By Rogerio Jelmayer

SÃO PAULO -- Brazilian President Michel Temer plans to veto a bill that would have offered relief to indebted states but would have worsened the central government's already difficult fiscal situation, a spokesman for his chief of staff said Wednesday.

Brazil's Congress last week approved the bill, which would have eased repayment conditions for states' debts with the federal government. But lawmakers removed some austerity measures that the central government wanted to impose on states accepting the deal.

Mr. Temer plans to veto the bill Wednesday and negotiate early next year a new bill that would include some of the measures that were cut, the spokesman said.

Brazil's budget deficit stood at 9.3% of gross domestic product in November, and gross debt was at 70.5% of GDP, according to the most recent data available.

The bill vetoed by the president amounted to a giveaway to free-spending states, according to Jankiel Santos, an economist at Haitong Banco de Investimento do Brasil.

"It wouldn't make sense to approve the bill without asking the states for something in return," he said.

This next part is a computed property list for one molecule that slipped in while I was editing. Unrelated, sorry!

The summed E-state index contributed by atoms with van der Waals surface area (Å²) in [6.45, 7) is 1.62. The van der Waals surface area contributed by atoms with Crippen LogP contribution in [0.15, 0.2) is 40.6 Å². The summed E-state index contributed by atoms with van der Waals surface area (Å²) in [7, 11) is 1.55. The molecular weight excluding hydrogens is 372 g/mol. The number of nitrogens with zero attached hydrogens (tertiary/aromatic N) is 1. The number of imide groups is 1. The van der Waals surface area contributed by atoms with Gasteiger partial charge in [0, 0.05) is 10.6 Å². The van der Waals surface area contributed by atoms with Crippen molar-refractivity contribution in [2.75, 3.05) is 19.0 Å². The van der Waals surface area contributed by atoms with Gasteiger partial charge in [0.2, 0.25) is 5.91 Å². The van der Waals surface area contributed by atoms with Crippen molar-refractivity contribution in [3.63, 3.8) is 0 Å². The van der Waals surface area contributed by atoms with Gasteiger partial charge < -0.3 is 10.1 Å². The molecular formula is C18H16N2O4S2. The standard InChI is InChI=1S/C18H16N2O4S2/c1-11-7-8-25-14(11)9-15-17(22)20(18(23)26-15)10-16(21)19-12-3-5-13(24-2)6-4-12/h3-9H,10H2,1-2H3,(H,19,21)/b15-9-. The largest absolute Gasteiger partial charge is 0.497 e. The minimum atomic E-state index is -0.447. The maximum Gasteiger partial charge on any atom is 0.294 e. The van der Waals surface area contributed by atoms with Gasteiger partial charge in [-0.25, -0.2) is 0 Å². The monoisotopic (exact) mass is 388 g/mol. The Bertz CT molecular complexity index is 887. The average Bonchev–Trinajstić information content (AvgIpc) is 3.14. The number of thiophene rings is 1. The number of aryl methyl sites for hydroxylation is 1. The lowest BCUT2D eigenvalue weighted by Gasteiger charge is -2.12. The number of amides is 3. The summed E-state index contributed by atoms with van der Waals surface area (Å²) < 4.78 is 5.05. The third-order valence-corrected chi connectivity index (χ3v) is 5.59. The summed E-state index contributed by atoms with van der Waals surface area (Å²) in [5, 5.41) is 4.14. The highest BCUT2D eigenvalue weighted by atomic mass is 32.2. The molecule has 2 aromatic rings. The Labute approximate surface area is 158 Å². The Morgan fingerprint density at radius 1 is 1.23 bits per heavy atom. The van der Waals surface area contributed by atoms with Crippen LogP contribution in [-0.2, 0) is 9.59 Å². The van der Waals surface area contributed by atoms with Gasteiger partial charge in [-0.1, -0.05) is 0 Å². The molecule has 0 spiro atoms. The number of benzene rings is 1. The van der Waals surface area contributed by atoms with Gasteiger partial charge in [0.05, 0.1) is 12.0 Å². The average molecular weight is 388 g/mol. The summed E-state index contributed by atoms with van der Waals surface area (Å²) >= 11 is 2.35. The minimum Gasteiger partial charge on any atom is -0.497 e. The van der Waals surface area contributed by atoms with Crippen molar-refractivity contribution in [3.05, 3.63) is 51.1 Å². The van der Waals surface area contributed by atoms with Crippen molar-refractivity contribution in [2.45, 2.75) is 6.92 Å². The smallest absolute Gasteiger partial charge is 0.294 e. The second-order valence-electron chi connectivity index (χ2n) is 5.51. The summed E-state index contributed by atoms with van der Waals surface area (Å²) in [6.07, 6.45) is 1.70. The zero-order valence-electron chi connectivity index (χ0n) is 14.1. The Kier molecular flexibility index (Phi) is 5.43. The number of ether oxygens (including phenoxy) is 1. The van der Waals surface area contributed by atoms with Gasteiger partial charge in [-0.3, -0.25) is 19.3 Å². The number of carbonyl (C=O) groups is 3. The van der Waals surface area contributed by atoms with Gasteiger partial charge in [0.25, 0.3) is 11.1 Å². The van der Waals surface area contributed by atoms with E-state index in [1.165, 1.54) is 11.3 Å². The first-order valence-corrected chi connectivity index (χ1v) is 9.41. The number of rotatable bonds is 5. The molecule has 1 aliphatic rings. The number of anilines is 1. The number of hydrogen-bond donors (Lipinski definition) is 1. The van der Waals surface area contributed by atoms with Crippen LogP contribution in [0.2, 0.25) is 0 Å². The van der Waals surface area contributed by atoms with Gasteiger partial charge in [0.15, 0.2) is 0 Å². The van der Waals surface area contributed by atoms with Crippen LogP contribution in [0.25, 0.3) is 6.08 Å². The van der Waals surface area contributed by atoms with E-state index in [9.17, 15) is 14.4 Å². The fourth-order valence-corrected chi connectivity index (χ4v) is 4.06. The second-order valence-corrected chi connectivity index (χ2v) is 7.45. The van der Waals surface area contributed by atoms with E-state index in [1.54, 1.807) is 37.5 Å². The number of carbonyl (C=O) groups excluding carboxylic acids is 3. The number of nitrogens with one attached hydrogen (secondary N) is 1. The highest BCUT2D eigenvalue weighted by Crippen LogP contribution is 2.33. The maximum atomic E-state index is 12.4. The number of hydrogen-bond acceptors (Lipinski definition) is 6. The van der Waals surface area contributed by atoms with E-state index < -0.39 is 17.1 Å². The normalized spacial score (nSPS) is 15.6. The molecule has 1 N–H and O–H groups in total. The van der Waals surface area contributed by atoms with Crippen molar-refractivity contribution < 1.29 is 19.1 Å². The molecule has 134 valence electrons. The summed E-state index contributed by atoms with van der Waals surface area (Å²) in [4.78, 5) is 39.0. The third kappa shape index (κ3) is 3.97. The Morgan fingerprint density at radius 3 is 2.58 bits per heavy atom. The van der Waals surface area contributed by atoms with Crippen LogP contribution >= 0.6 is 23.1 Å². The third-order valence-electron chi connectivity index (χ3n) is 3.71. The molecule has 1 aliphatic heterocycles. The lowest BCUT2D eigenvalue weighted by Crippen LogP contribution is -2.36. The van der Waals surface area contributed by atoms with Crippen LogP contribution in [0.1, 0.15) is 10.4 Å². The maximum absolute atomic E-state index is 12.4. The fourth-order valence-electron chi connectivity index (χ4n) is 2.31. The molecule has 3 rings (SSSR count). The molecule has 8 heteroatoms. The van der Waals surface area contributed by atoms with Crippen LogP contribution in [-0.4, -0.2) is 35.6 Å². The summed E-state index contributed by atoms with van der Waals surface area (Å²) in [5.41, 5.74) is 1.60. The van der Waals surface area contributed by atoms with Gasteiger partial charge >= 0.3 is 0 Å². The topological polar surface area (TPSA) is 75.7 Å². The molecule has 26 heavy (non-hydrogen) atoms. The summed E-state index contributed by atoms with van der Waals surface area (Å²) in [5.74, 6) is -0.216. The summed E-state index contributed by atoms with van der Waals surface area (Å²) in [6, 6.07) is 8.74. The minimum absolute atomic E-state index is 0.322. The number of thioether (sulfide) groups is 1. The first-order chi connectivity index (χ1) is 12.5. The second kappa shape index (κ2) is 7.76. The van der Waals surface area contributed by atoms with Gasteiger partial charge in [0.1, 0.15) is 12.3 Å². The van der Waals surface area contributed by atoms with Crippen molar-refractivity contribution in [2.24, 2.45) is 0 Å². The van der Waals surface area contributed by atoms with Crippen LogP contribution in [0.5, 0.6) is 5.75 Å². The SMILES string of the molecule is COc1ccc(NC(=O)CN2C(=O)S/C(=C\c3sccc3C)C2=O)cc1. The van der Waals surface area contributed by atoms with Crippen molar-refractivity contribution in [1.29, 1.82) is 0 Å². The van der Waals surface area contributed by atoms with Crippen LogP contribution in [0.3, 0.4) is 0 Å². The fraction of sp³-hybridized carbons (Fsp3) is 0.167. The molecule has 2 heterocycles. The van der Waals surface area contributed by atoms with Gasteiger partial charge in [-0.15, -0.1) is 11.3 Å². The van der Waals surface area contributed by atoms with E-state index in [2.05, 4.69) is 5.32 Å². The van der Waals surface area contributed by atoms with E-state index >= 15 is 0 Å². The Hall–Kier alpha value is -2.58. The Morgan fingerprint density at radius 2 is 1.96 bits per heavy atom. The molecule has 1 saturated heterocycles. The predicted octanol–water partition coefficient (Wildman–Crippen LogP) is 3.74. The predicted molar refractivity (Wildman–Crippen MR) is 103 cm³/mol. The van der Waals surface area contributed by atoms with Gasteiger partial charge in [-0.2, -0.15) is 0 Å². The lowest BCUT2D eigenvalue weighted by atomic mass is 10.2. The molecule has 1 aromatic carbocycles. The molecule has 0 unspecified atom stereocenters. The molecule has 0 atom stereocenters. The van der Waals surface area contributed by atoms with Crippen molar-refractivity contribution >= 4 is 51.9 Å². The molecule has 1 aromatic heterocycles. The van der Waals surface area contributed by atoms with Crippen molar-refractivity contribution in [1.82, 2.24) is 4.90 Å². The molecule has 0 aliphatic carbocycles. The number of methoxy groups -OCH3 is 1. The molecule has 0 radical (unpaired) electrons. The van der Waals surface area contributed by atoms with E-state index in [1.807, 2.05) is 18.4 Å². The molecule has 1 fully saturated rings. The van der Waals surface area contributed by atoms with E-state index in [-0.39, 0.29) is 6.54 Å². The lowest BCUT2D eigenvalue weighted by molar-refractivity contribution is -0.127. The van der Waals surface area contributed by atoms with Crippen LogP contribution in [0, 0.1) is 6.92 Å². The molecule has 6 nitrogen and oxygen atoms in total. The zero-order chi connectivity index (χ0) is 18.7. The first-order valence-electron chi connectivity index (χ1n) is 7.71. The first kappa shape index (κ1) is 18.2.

Lawmakers approved the measure 296 to 12 to provide debt relief for states including Rio de Janeiro and Rio Grande do Sul, which are struggling to pay salaries and other daily expenses. Many state workers are still waiting to receive their pay for the month of November.

State governments have historically relied on the national treasury to cover regional budget holes. That habit has resulted in fiscal crises at both the federal and the state level in the past, usually ending with the federal government footing a good chunk of the bill.

The worsening fiscal conditions led major credit-rating firms to strip Brazil of its investment grade last year, and economists say it will take years to see any meaningful improvement.

Write to Rogerio Jelmayer at rogerio.jelmayer@wsj.com

(END) Dow Jones Newswires

December 28, 2016 11:13 ET (16:13 GMT)

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